(Photo by Sean Gallup/Getty Images)
(Photo by Sean Gallup/Getty Images)

When I was growing up we didn’t have all the modern conveniences we have today. Kids in my family actually had to do chores around the house.

My brother, sister and I got stuck with rotating dishes duty — no dishwasher. My parents were big believers in kids being self-reliant and to assume personal responsibility for their family jobs.

At the time we didn’t see it as a preparation for what we would face in later life.

In addition, my mother taught us lots of things we would need in later life, as I found out after leaving home for college, and then military service.

She felt there were three important things we needed to know. 1.) How to cook; 2.) How to sew; and 3.) How to do laundry and iron our clothes. Keep in mind this was long before permanent press.

Your First Impression

While jeans with holes in them are a status symbol today, they were not in the 1950s and 60s. They meant you were poor.

So being able to repair a small tear, or replace a button, wearing pressed shirts and pants, kept up an appearance that reflected a more positive station in life and a more self-confident person.

Exit Self-Reliance; Enter More Dependency

Growing up in a small midwestern town, only the winners got a trophy. You learned that sometimes you came out on the losing end.

But there was always another game tomorrow and the results might reflect a different outcome.

They also used “red pens” to bring prominence to our errors. It was important that we learned that errors, while undesirable, are correctable.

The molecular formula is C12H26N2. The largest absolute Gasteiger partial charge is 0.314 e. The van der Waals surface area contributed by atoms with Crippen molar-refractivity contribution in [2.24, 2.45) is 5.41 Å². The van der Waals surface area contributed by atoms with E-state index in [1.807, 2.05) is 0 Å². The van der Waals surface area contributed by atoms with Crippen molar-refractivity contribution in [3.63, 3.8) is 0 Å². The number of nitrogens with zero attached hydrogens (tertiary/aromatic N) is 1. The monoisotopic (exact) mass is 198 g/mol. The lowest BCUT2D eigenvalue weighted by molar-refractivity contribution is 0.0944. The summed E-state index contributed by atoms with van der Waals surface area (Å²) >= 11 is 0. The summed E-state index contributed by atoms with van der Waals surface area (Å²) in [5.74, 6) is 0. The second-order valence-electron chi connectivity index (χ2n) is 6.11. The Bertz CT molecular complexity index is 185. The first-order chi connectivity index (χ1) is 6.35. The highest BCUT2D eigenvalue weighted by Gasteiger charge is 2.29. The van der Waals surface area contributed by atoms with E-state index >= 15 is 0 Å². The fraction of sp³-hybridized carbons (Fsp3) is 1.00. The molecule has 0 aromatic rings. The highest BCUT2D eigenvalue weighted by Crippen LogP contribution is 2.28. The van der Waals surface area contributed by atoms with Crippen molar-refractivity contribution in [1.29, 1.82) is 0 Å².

However, it’s hard to see those errors on a “Pass-Fail” grading system.

A minuscule amount of errors are permitted in real life. Our children are not learning this in our current educational system.

Money Makes The World Go Round

I learned to make change at an early age. Not because I worked in the family business, because we learned about money in school.

We learned the various denominations of coin and paper currency and how money was used, and how it was earned.

Many kids today have no idea what their parents do for a living, how they make money, and how their budget is determined.

You don’t need to sit down and talk stocks and bonds with your ten year old but you can certainly explain what you do, why it’s worth doing for money, and learning how to handle that earned money responsibly.

Some Final Thoughts

My parents took me to the bank during my elementary school years and started a savings account for me. I received an allowance based on the quality of my work around the house and was taught that I can have toys or comics or whatever was important to me if I did the work and saved the money.

I learned that immediate gratification was not the way life worked. When I did enough work and saved enough I had the ability to purchase the things I wanted.

If the schools no longer teach this then it’s up to the parents to come to the rescue. Otherwise your child is going to have a tough time making it very far in real life.

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